Kenaians, the name generally given to the division of the great Athabascan family living in Alaska. The name is derived from Kenai, the peninsula between Cook's inlet and Prince William sound, but has been extended from the tribe dwelling there to include all the Indians N. W. of Copper river and W. of the Rocky mountains, except the Aleuts and the Esquimaux. They have lost greatly in numbers by wars with the Esquimaux, but as late as 1869 were estimated at 25,000. They resemble the Tartars in the practice of the Shaman religion, scarification, burning the dead, infanticide, caste, etc. As in many other nations, each tribe is divided into clans or families, there being among the Kenaians three, Chitsa, Matesa, and Ateetsa; no man can marry in his own clan, and his children belong to the mother's clan. They wear leather tunics, or pointed shirts (from which the term Chipeweyan is said to be derived), with trousers and shoes attached. The tunic of the women is rather longer, rounded in front, and trimmed with hyaqua shells. The men paint their faces and wear hyaqua shells in the nose, while the women tattoo lines on the chin. They collect wealth and have a system of barter, using hyaqua shells or beads as money. The men are fewer in number than the women, but better looking.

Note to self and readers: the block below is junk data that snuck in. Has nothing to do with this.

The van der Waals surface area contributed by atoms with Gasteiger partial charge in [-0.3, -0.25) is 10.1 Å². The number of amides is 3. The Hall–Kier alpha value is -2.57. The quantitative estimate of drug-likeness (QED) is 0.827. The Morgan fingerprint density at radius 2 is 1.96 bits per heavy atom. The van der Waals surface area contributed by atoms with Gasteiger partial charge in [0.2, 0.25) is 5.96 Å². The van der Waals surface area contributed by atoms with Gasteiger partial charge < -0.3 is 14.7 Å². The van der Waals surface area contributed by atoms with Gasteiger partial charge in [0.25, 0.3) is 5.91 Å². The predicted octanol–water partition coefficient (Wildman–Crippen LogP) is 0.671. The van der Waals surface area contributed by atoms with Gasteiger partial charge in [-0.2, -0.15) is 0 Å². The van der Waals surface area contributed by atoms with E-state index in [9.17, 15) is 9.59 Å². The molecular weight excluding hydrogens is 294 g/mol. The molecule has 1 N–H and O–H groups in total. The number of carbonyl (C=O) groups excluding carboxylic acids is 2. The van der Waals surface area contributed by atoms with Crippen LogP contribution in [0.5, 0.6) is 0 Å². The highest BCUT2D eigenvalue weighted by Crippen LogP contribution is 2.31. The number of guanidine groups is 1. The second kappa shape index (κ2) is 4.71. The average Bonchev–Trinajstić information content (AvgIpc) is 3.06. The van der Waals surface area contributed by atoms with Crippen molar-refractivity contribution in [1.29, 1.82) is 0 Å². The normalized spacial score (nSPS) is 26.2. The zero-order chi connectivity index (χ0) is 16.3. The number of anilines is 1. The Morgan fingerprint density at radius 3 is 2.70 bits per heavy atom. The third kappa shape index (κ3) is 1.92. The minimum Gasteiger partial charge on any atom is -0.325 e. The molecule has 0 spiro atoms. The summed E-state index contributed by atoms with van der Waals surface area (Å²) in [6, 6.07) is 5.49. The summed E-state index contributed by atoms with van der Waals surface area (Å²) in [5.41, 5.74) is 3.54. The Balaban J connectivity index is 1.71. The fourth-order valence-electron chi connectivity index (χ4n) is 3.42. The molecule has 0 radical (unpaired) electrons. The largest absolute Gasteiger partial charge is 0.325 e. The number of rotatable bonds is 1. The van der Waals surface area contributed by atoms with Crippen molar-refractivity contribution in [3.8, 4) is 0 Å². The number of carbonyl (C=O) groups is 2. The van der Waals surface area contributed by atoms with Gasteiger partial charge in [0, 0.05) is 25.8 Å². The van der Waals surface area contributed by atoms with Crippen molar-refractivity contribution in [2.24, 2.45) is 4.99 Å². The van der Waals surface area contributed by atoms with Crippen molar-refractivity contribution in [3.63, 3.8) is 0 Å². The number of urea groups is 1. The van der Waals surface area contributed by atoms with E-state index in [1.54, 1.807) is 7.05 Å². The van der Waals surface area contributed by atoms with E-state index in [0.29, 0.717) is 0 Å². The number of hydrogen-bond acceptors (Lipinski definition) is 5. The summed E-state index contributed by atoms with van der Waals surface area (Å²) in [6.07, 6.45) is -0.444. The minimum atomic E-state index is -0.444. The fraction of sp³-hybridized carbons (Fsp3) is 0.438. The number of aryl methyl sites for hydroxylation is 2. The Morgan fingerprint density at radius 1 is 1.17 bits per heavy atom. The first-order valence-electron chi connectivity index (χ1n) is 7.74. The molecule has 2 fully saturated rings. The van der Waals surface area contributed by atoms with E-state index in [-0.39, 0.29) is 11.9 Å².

On arriving at puberty girls are separated from the rest for a year, and wear a peculiar bonnet with fringes over the face. They generally burn their dead, collecting the ashes in a leathern bag, which is suspended on a painted pole, planted in a clear elevated spot; but some of the tribes now bury the dead or place them on elevated stages. The Kenaians embrace: 1, the Nehaunees, on the Lewis, Tahco, and Pelly, ignorant, barbarous, cowardly, and treacherous; including the Chil-kahtena, the Abbatitena, and the Dahotena, the Sicanees of the voyageurs and the Mauvais Monde or Slave at Francis lake; 2, the Tut-chonekutchin, which means Crow Indians, called also Gens des Foux, Caribous, or Mountain Indians, on both sides of the Yukon; 3, the Ahtena, S. W. of them, on the Atna or Copper river; 4, the Kenai, calledby the Russians Ugalentzi, who use birch canoes, bury their dead, and place wooden tombs over them; 5, the Hunkutchin, next to the Crows on the Yukon; 6, the Tukkuthkutchin, south of Porcupine river; 7, the Vuntakutchin, that is, Rat Indians, north of the Porcupine, called also Loucheux, Lake Indians, and Quarrellers; 8, the Natchekutchin, that is, strong people, migratory hunters, called also Gens de Large and Loucheux; 9, the Kutchakutchin, near the Porcupine and Yukon, called also Lowland people; 10, the Tenanakutchin or Gens de Butte, on Tenana river; and on the lower Yukon the Unokhotana, Coyukkhotana, and Karyukkhotana, a large tribe called by the Russians Ingaliks, probably an Esquimaux name.
These three tribes cannot converse with the Kutchins, though their language is similar.